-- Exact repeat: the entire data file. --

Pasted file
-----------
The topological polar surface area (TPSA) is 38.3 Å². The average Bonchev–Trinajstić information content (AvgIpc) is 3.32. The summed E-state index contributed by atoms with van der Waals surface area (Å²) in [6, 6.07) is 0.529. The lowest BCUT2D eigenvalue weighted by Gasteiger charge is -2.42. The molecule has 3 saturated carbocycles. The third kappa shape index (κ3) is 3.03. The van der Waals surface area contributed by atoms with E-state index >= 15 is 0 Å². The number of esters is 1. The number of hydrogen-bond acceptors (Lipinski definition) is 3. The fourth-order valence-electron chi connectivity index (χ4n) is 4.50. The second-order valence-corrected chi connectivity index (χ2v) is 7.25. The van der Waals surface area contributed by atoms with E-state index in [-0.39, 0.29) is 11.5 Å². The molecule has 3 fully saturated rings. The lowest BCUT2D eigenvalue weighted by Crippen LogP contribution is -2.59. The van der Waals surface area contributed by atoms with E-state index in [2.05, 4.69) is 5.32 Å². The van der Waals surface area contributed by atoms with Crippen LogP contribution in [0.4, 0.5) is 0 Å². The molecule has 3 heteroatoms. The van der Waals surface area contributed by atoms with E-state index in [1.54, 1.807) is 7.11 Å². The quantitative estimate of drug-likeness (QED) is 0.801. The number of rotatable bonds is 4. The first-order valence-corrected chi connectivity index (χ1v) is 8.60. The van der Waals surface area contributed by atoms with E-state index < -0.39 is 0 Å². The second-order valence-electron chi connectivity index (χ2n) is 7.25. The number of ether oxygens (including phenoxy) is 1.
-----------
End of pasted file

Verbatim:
The topological polar surface area (TPSA) is 38.3 Å². The average Bonchev–Trinajstić information content (AvgIpc) is 3.32. The summed E-state index contributed by atoms with van der Waals surface area (Å²) in [6, 6.07) is 0.529. The lowest BCUT2D eigenvalue weighted by Gasteiger charge is -2.42. The molecule has 3 saturated carbocycles. The third kappa shape index (κ3) is 3.03. The van der Waals surface area contributed by atoms with E-state index >= 15 is 0 Å². The number of esters is 1. The number of hydrogen-bond acceptors (Lipinski definition) is 3. The fourth-order valence-electron chi connectivity index (χ4n) is 4.50. The second-order valence-corrected chi connectivity index (χ2v) is 7.25. The van der Waals surface area contributed by atoms with E-state index in [-0.39, 0.29) is 11.5 Å². The molecule has 3 fully saturated rings. The lowest BCUT2D eigenvalue weighted by Crippen LogP contribution is -2.59. The van der Waals surface area contributed by atoms with E-state index in [2.05, 4.69) is 5.32 Å². The van der Waals surface area contributed by atoms with Crippen LogP contribution in [0.4, 0.5) is 0 Å². The molecule has 3 heteroatoms. The van der Waals surface area contributed by atoms with E-state index in [1.54, 1.807) is 7.11 Å². The quantitative estimate of drug-likeness (QED) is 0.801. The number of rotatable bonds is 4. The first-order valence-corrected chi connectivity index (χ1v) is 8.60. The van der Waals surface area contributed by atoms with E-state index < -0.39 is 0 Å². The second-order valence-electron chi connectivity index (χ2n) is 7.25. The number of ether oxygens (including phenoxy) is 1.